Blog Entries

How I Survive Weddings… Sober

April 04, 2017

Mary R., Crossroads Volunteer Recovery Blogger

My Last Drinking Wedding

The last wedding I attended while I was still drinking remains, both fortunately and unfortunately, a very clear memory.  As they say in AA, “We won’t regret the past, nor wish to shut the door on it.”  I’ve since made amends, but the memory is alive and well. And that’s good; it helps to recall what I never want to do again.

It was about a year before I got sober. I looked forward to this particular black-tie, country club wedding as an opportunity to show off.  Back then, “showing off” was a sport for me. In my self-centered, alcoholic mind, I was always the star rathan than a supporting cast member.

I arrived around 4 pm with a couple bottles of wine in me already.  We were seated next to a woman who used to be a very close friend and I proceeded to ask her about her dad.  She answered incredulously, “He died, Mary.”  (Oh, now I remember. That was actually several years ago, before my heavy drinking.  Oops!) 

As the dancing began after dinner, I joined in and busted out my moves, and kept right on going. As I ordered a round of drinks for all the cool kids at the bar, my daughter pulled me aside and said angrily, “Mom, how much did you have to drink before you got here?”  My indignant answer was, “Nothing!  I’m just having a good time!”  But my inside voice said, “She’s onto me.”

I used to come to these functions looking for attention and acceptance, only to awaken the next day with shame and remorse. It was not a pretty pattern, but one I repeated for many years. Today, I consider what I can give to the party rather than what I can get for myself.

Sober Wedding Survival Tips

When sobriety was new, I was told to avoid events where drinking occurred, unless it was absolutely unavoidable.  Over time, I was told I could remain sober at these events as long as I was working my program and staying spiritually fit.  And I have indeed found that to be true.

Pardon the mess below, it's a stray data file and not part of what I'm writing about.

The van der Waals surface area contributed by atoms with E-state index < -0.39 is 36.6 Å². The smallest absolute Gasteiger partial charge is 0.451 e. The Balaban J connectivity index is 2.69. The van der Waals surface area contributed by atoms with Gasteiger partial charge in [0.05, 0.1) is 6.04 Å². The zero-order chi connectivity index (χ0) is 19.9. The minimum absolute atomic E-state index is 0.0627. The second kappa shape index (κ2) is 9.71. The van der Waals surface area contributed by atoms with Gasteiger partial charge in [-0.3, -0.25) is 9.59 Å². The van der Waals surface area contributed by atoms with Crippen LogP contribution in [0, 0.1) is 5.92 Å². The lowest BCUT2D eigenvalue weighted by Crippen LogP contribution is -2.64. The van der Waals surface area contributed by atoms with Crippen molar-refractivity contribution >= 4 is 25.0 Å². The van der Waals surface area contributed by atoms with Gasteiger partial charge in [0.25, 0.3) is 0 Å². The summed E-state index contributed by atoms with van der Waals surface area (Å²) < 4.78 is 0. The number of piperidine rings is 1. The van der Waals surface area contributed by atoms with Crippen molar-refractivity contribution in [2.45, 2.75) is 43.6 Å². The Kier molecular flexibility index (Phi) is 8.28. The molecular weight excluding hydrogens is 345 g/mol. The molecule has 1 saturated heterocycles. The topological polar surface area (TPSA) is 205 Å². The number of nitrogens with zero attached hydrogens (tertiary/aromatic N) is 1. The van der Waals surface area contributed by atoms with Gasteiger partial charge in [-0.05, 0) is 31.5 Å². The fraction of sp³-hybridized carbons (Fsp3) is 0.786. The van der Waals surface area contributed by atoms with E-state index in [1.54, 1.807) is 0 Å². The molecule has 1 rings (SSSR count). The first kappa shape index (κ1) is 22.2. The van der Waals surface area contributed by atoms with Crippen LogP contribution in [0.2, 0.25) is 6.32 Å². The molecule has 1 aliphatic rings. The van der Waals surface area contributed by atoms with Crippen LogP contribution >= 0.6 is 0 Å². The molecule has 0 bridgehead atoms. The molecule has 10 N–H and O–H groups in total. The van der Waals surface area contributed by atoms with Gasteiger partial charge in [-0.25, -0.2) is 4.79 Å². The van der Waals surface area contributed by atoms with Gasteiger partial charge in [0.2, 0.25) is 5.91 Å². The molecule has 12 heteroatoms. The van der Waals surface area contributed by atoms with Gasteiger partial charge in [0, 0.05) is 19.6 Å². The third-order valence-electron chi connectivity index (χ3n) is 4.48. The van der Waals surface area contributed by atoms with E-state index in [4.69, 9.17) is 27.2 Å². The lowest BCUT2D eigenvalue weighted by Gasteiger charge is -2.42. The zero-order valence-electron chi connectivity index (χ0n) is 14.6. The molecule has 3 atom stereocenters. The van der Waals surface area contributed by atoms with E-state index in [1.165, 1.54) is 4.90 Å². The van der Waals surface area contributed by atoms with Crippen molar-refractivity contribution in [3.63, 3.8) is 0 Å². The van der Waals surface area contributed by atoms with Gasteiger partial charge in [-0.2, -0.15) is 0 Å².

But being a non-drinker is still hard.  It’s hard spending hours with friends and family who are in a celebratory mood. It’s hard dealing with the added stress and anxiety as a parent or participant in a wedding. It can all be enough to put any recovering alcoholic on edge, if not over it.

Here are a few tips that have got me through many weddings in sobriety, while actually having a blast:

  • Tip #1:  Eat!  When you’re not focused on standing at the bar, you’ll find the food comes out fast!  Head for that hors d’oeuvres table and stack up a big plate.  If cocktail hour goes on too long, eat more!  Hop in that buffet line, ask your server for seconds, actually EAT the cake!  I realize now that I’m sober how much really good food I never ate before, and I haven’t gotten fat either. 
  • Tip #2:  Be a great listener.  People say all kinds of things at weddings and then forget or regret them later.  With your clear head, you’ll remember everything and can regale your friends and family without actually being the story.  And new people you meet really like it when you care enough to ask about them and listen to their answers.  It feels good to make other people feel good.
  • Tip #3:  Flatter the bride and groom.  Instead of just saying “your wedding was great”, you can offer specific compliments, such as, “Your grandfather’s toast was so touching”, or “I’ve never seen such gorgeous flowers.” Pay close attention to details and even write some down for future reference. 
  • Tip #4:  Be a designated driver. No explanation needed.

New Doors and Second Chances

My daughter’s wedding was held two years after I’d had my last drink and it was the best day of my life as a mom.  On my daughter’s most important day, I behaved like a real mom.  I stayed calm and carried her anxiety so she could enjoy her big day. I actually knew where the bridesmaids’ jewelry had been stashed when my daughter forgot. I didn’t freak out when the navy napkins didn’t arrive and we had to use the white ones. I photographed and recorded all the details of the wedding party getting ready. And I even complimented my ex-husband on his toast. I was there for my daughter in body, mind and spirit, and alcohol stole nothing from us that day.

We do get second chances and I have a few more coming up.  My son will be married next month; my stepson’s wedding is in May; and this September I will go to California to attend the wedding of the family I mentioned in the beginning of this article.  My daughter will be in the wedding party.  And this time, she won’t have to ask me, “Mom, how much did you have to drink before you got here?” 

I don’t regret the past and I don’t wish to shut the door on it.  Those drunken days are a reminder of the train wreck that was once my alcoholic life.  But sobriety has opened new doors for me and given me lots of second chances.  Bring on the wedding season!  I’m sober, and I’m ready for fun!

About the Author:
Mary R. is a wife, mother, daughter, retired business owner and recovering alcoholic who relocated to southwest Florida from Ohio. As a person in recovery, she writes from the heart and shares her strength, hope and experience with others so that they too may recover from the prison of addiction. Her sobriety is strongly engrained in the belief that "you can't keep it unless you give it away."  When not volunteering for David Lawrence Center or actively participating in 12-step meetings, you can find her living her life in recovery to its fullest potential playing tennis, traveling, or trying out a new recipe with family and friends.